That moment in time where you are not quite sure. Was that a tickle in my throat? Am I getting sick? Why can I not stop sneezing!? You think you are all right, then bam! Sneezing, runny nose, fatigue. And once you have crossed off Covid as an option, you know you are experiencing seasonal allergies. The dreaded exchange for beautiful weather and flowers is upon us.
Everything is starting to bloom here in Southern Oregon. Lilacs, fruit tree blossoms, tulips, daffodils, cute purple weeds, you name it. While for some it may just be an inconvenience, for others, allergies can shake their whole world. Let’s take a look at what our bodies are going through when experiencing allergies from an Ayurvedic lens and discuss some Ayurvedic remedies to navigate springtime allergies.
Asatmya is the concept of allergies in Ayurveda. While this ranges from food to skin allergies, this also includes seasonal allergies. Satmya means immunity, the resistance to allergies or infection. When our agni (digestive fire) and ojas (immunity) are functioning properly, it is difficult for external antigens to invade the body, create ama (toxic material), and trigger an allergic doshic response, i.e. runny nose, rash, sneezing. However, when agni and ojas are low, our immune system is compromised and we are more likely to be effected by antigens and experience allergy like symptoms.
Per Dr. Lad. Ayurveda Today 1989 – Asatmya “AMA (toxic material) produces Vata type, Pitta type, and Kapha type local or general reactions. The substances which produce these reactions are called allergens. The form that an allergy takes depends both upon the type of allergen and the aggravated dosha (V, P, or K).”
Our antibodies, with vata, pitta, and kapha as separate “strains”, react to these external antigens in their own ways. Kapha type reaction will surface as laryngeal edema, latent spring fever, runny nose. Pitta type allergies include rashes, eczema, and acne. Vata type allergies show up as gas, aches and pains, and wheezing.
Springtime is naturally kaphagenic in nature as the emergence from winter, including snow melt and seed growth, create moisture in the air. Spring allergies are considered a predominantly kapha imbalance, so it is important that we support and balance kapha in our bodies during this transition. Here are some tools to balance kapha to keep ama, and allergies, at bay:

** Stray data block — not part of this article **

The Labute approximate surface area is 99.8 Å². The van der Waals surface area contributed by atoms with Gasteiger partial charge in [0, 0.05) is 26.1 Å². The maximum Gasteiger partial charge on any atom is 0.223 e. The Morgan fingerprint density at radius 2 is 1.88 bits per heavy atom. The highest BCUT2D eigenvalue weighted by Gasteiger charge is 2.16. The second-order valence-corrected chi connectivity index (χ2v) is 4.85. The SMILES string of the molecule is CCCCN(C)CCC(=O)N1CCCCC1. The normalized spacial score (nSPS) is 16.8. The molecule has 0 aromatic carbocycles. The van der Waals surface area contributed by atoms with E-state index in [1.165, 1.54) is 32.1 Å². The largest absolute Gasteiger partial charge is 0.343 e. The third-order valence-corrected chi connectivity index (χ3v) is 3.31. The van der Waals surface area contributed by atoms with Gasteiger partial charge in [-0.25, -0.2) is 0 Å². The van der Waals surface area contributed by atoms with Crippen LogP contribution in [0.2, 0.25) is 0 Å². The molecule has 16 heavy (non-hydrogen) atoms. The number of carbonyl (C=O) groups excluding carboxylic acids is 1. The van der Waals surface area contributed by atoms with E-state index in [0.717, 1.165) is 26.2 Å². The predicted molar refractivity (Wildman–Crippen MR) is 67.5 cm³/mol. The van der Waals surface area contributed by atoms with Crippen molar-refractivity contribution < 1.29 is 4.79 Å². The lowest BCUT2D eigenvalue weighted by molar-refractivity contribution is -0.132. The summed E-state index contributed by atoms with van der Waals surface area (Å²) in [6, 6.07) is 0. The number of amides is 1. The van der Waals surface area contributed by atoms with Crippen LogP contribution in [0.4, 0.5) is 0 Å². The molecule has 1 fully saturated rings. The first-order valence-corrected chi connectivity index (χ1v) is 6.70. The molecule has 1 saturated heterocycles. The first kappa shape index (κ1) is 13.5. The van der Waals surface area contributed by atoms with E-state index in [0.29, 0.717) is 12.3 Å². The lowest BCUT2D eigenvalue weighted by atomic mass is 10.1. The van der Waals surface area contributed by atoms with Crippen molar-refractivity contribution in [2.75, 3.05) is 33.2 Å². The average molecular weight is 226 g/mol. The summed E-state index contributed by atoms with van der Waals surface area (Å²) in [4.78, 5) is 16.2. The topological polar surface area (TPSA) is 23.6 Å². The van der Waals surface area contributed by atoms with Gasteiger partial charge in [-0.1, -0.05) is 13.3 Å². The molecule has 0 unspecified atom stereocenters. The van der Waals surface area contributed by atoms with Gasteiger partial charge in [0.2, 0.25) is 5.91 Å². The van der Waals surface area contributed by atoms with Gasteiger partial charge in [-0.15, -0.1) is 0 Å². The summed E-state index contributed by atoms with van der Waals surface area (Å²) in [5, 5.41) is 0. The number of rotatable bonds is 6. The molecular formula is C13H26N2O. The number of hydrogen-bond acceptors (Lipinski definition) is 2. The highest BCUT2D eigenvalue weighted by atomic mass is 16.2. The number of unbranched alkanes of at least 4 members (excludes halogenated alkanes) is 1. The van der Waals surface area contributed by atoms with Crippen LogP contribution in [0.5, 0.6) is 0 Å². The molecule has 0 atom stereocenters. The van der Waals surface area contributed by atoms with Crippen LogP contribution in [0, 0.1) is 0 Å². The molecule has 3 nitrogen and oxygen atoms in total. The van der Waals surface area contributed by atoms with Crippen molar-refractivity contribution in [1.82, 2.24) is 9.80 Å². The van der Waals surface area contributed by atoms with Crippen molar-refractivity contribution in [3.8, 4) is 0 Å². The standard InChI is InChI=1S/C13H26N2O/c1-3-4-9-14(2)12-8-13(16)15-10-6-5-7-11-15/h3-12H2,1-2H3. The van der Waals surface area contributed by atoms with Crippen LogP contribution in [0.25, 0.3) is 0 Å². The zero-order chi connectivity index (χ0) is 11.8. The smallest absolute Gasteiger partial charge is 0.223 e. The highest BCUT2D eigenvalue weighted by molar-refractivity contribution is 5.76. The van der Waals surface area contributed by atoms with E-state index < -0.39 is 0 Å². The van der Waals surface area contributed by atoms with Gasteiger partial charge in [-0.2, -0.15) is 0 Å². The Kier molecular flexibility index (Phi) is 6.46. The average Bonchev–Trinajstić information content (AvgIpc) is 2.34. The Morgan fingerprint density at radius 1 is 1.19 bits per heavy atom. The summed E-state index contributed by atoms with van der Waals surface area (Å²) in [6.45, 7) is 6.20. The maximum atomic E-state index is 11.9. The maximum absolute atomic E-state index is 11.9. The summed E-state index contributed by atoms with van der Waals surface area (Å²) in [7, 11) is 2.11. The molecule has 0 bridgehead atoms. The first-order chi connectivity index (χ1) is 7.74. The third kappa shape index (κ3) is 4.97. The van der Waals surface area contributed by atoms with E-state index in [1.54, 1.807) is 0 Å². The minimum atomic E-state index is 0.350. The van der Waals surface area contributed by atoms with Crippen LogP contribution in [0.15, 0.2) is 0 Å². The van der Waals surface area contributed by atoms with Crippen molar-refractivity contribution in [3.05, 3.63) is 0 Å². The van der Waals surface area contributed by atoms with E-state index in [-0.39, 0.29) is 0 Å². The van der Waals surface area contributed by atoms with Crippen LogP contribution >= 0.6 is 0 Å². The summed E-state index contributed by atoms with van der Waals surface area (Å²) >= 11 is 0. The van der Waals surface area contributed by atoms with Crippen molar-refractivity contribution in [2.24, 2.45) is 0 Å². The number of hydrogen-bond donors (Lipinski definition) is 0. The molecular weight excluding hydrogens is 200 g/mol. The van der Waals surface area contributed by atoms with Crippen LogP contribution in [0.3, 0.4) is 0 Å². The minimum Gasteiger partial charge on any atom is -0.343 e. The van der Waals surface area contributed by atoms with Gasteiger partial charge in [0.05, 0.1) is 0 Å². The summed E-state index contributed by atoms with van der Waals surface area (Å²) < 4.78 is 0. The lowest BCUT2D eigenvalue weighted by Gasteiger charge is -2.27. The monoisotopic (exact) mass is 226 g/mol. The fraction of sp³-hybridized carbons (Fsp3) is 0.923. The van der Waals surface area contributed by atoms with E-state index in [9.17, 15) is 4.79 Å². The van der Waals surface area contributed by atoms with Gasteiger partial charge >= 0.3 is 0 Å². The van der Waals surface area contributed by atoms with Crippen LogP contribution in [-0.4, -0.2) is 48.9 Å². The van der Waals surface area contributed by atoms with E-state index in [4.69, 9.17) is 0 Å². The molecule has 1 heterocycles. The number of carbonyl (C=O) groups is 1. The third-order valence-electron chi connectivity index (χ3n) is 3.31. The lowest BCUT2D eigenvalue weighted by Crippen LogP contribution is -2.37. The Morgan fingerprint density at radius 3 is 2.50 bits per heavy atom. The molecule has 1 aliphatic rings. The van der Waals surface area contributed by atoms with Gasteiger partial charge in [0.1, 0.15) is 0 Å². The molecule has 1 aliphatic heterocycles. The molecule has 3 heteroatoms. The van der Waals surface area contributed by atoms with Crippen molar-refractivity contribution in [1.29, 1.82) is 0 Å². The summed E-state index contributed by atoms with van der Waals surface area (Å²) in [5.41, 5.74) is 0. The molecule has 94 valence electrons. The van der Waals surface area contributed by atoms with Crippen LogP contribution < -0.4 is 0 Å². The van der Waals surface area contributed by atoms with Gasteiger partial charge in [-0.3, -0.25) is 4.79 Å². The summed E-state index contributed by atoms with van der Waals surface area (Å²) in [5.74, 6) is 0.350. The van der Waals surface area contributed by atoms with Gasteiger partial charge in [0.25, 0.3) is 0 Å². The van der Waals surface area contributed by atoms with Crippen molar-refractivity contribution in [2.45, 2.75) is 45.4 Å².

- Sun Salutations. To get kapha moving in our lymphatic system, practice 3 sun salutations a day. Be sure the stretch towards the sky for sun salutation kapha variation to further promote circulation. Check out Kapha Sun Salutations video of Beverly demonstrating optional variations.
- Trikatu. As agni is our main line of defense against external allergens, we want to make sure we have a strong, stable digestive fire. Trikatu, the blend of ginger, black pepper, and pippali (long pepper) is a heating, yet gentle, combination to increase digestion and eliminate toxins. Ayurvedic Rasayanas’ Digestive Support #13- Trikatu Rasayana is an excellent option to keeping agni happy and our immune system strong, ready to combat potential allergens.
- Nasya Oil. Administering daily nasya oil through the nasal passages removes kapha from the sinuses and nose. Nasya oil is typically formulated as an herbal blend with a sesame oil base. To lubricate the nasal passages without nasya oil, simply put a few drop of sesame oil on your finger and gently massage the inside if your nasal passages.
- Kapha pacifying diet. When we are choosing meal selections during the winter to spring seasonal change, favor kapha pacifying foods. Choose bitter, pungent, and astringent foods; stay away from sweet, sour, and salty meals. Pinto beans, split peas, red lentils, barley, millet, quinoa are all great options. Vegetables to pacify kapha during allergy season are carrots, beets, leafy greens; cook with heating spices such as trikatu.
- Warm water and Honey. Upon waking, boil water and add a little bit of honey. Drink as a morning tea. The honey offers a gentle scraping effect to the body, specifically the lungs, and will support proper elimination of mucus. The best honey is raw, crystalized honey.
- Wake early. Daily routine is key to a healthy lifestyle. As kapha can be heavy and groggy, consider waking at 6 a.m. to start your day. Incorporate healthy habits such as a 20-minute walk and stimulating yoga asana. Keep it simple at first, yet steady and consistent. You can always add more to your routine.
Beverly Foster is a certified Ayurvedic Practitioner and 500 hour Ayurvedic Yoga Instructor. She received her certification from The Ayurvedic Institute in 2016 under the clinical guidance of Dr. Vasant Lad and worked directly with him as one of his herbalists. She is also a board-certified National Ayurvedic Medical Association Professional Member. She currently lives in Southern Oregon where she offers consultations, including Zoom and phone meetings. For more information, questions, or to schedule a consultation, you can contact her via email@example.com or visit her website at shineayurveda.com.